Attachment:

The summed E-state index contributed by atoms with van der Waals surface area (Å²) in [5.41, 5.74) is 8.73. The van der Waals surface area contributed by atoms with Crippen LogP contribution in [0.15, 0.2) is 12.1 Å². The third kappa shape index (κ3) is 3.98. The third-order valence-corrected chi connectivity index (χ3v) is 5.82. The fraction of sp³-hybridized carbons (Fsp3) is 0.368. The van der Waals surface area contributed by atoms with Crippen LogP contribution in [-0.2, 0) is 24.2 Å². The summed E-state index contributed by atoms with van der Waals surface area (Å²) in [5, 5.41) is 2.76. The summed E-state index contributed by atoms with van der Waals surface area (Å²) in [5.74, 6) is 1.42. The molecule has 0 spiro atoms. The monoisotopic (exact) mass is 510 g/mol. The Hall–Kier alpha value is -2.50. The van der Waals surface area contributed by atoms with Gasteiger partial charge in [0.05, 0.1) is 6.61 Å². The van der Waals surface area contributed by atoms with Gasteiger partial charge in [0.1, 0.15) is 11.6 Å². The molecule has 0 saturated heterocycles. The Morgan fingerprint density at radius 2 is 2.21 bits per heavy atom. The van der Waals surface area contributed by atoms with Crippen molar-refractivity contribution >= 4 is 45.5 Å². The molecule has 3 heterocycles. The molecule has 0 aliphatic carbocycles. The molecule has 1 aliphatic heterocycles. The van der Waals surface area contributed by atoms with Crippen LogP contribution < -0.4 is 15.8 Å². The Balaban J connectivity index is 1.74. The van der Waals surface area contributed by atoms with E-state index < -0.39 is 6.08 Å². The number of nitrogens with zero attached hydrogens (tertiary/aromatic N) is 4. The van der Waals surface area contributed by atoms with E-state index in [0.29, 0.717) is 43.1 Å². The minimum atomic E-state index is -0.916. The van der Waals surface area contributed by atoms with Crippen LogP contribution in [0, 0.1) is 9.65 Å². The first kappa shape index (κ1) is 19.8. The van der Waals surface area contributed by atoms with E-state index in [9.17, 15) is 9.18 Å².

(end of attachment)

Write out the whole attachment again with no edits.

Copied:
The summed E-state index contributed by atoms with van der Waals surface area (Å²) in [5.41, 5.74) is 8.73. The van der Waals surface area contributed by atoms with Crippen LogP contribution in [0.15, 0.2) is 12.1 Å². The third kappa shape index (κ3) is 3.98. The third-order valence-corrected chi connectivity index (χ3v) is 5.82. The fraction of sp³-hybridized carbons (Fsp3) is 0.368. The van der Waals surface area contributed by atoms with Crippen LogP contribution in [-0.2, 0) is 24.2 Å². The summed E-state index contributed by atoms with van der Waals surface area (Å²) in [5, 5.41) is 2.76. The summed E-state index contributed by atoms with van der Waals surface area (Å²) in [5.74, 6) is 1.42. The molecule has 0 spiro atoms. The monoisotopic (exact) mass is 510 g/mol. The Hall–Kier alpha value is -2.50. The van der Waals surface area contributed by atoms with Gasteiger partial charge in [0.05, 0.1) is 6.61 Å². The van der Waals surface area contributed by atoms with Gasteiger partial charge in [0.1, 0.15) is 11.6 Å². The molecule has 0 saturated heterocycles. The Morgan fingerprint density at radius 2 is 2.21 bits per heavy atom. The van der Waals surface area contributed by atoms with Crippen molar-refractivity contribution >= 4 is 45.5 Å². The molecule has 3 heterocycles. The molecule has 0 aliphatic carbocycles. The molecule has 1 aliphatic heterocycles. The van der Waals surface area contributed by atoms with Crippen LogP contribution < -0.4 is 15.8 Å². The Balaban J connectivity index is 1.74. The van der Waals surface area contributed by atoms with E-state index < -0.39 is 6.08 Å². The number of nitrogens with zero attached hydrogens (tertiary/aromatic N) is 4. The van der Waals surface area contributed by atoms with E-state index in [0.29, 0.717) is 43.1 Å². The minimum atomic E-state index is -0.916. The van der Waals surface area contributed by atoms with Crippen LogP contribution in [0, 0.1) is 9.65 Å². The first kappa shape index (κ1) is 19.8. The van der Waals surface area contributed by atoms with E-state index in [9.17, 15) is 9.18 Å².